Onwards, the Long-term capital gains (LTCG) over Rs 1 lakh on listed equity shares per financial year is taxable at the rate of 10% without the benefit of indexation.

Let’s understand it by the Example.

Example:-

Mr. A purchased shares for Rs.150 on 30th September 2017 and sold them for Rs.180 on 31st December 2018. The stock value was Rs.158 as of 31st January 2018. Out of the capital gains of Rs.30 (i.e. 180-150), Rs.8 (i.e. 158-150) is not taxable. Rest Rs.22 (30-8) is taxable as capital gains at 10% without indexation.

In another way, department give the benefit of fair market value available on 31/01/2018.

Actual Purchase price or Fair market value on 31/01/2018 whichever is more to be considered as a purchase value and which is deductible from the sale value.

In the Above example Fair market value of 31st January 2018 is more than the actual purchase value. Hence the capital gain is Rs. 22 (180-158) is taxed at the 10% without any indexation.

Note:- It is to be noted that the Capital Gains up to Rs. 1,00,000 is fully exempt. Only the capital gains above Rs. 1,00,000 is subject to the income tax.

Long Term Capital Losses (LTCL)

The benefit of Long Term Capital Losses (LTCL) on Equity Shares before Budget 2018 was not available. As there is common rule under Income tax is if there is income is not taxable on any particular transactions then loss on such particular transactions can not be used for the set off or can not be used for the carry forward.

As there is no any income or gain then there is no any loss or profit on that transactions.

In Budget 2018 government has amended the Income tax law to tax such gains made more than Rs 1 lakh at 10%, the government has also notified that any losses arising from such listed equity shares, mutual funds, etc., would be allow to set-off or carry forward.

Any long-term capital losses that arise on or after 1st April 2018 will be allowed as per the existing provisions of income tax i.e. To set-off against any Capital gain from any capital asset. Please note that taxpayer cannot set off long term capital loss against short term capital gains.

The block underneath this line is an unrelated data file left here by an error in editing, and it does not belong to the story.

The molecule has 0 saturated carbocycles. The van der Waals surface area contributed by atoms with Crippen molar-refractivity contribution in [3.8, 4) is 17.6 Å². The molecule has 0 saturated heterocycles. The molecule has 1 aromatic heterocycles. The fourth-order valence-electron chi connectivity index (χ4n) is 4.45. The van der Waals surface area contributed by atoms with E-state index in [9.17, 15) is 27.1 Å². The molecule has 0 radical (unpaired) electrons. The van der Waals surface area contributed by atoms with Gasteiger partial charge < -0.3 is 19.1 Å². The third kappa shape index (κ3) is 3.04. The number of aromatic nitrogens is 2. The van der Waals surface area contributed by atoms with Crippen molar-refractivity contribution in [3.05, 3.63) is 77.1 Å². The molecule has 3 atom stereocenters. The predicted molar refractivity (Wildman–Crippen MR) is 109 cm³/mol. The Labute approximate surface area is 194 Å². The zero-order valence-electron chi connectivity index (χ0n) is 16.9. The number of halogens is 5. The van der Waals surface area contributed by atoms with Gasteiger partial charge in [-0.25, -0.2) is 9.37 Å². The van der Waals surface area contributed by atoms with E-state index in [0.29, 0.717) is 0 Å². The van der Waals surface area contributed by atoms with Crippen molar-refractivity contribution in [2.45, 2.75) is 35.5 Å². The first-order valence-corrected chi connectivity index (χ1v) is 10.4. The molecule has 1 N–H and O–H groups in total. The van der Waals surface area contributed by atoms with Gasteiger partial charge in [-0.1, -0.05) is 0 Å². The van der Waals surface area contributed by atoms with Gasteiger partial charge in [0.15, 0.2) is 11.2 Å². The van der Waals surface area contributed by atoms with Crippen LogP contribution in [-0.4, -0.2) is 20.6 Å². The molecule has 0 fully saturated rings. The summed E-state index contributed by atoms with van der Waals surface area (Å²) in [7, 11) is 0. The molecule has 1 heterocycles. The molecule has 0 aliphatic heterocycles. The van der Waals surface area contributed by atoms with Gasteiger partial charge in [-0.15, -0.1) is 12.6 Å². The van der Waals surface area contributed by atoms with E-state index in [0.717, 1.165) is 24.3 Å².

It is to be noted that a taxpayer will only be allowed to carry forward losses if he has filed his income tax return within the due date. Therefore, even if the total income in a year is less than the minimum taxable income, filing an income tax return is compulsory for carrying forward the losses.

Whether Delivery Based Transactions (purchase and sale of Equity Shares and other securities) are treated as Business  Income?

It is to be noted that a taxpayer will be considered delivery based transactions as a business Income only if:-

> If the taxpayer buys the shares with high volume (Both in Quantity and Value).

> The taxpayers on a routine basis purchase and sell the Equity shares and other securities i.e. taxpayers engage in to the significant buying and selling transactions.

CBDT clarified that the taxpayers have the choice of how they want to treat such income. Once the selection is made, they must continue the same method in subsequent years, too, unless there is a major change in the circumstances of the case. Note that the choice has been made applicable only to listed shares or securities.

To reduce litigation in such matters, CBDT has issued the following instructions (CBDT circular no 6/2016 dated 29th February 2016)– If the taxpayer himself opts to treat his listed shares as stock-in-trade, the income shall be treated as business income. Irrespective of the period of holding of listed shares. The Assessing Officer (AO) shall accept the selection made by the taxpayer.

The Assessing Officer (AO) cannot put restrictions on taxpayers regarding the selection. Taxpayers may select the option of treating business income irrespective of the holding period.

However, stand once taken by a taxpayer in a particular assessment year, shall also be applicable in subsequent assessment years. And the taxpayer will not be allowed to take a different stand in subsequent years.

Taxability of Intraday Trading Transactions

Intraday Transactions means single day trading of buying and selling or selling and buying of shares and other securities otherwise than actual delivery of shares and other securities. It is not delivery-based Transactions. In layman’s language intraday means within day Trading.

It is required to be squared off/settled before or end of the day. If the Traders does not get desired price till the end of the day still, they need to settle the transactions.

A. Taxability Under Which Head?

These intraday transactions are in the nature of speculation. Therefore profit/Gains or Loss from these types of transactions are to be reported under the head of Business and profession. The reason is that it is not investing and actual delivery-based transactions hence it will not fall under the head Capital Gain.

It is purely considered a speculation business. Therefore, taxable under the Head of Business and Professions.

Form ITR-3 or ITR-4 is required to be filled by the taxpayers in case of intraday trading.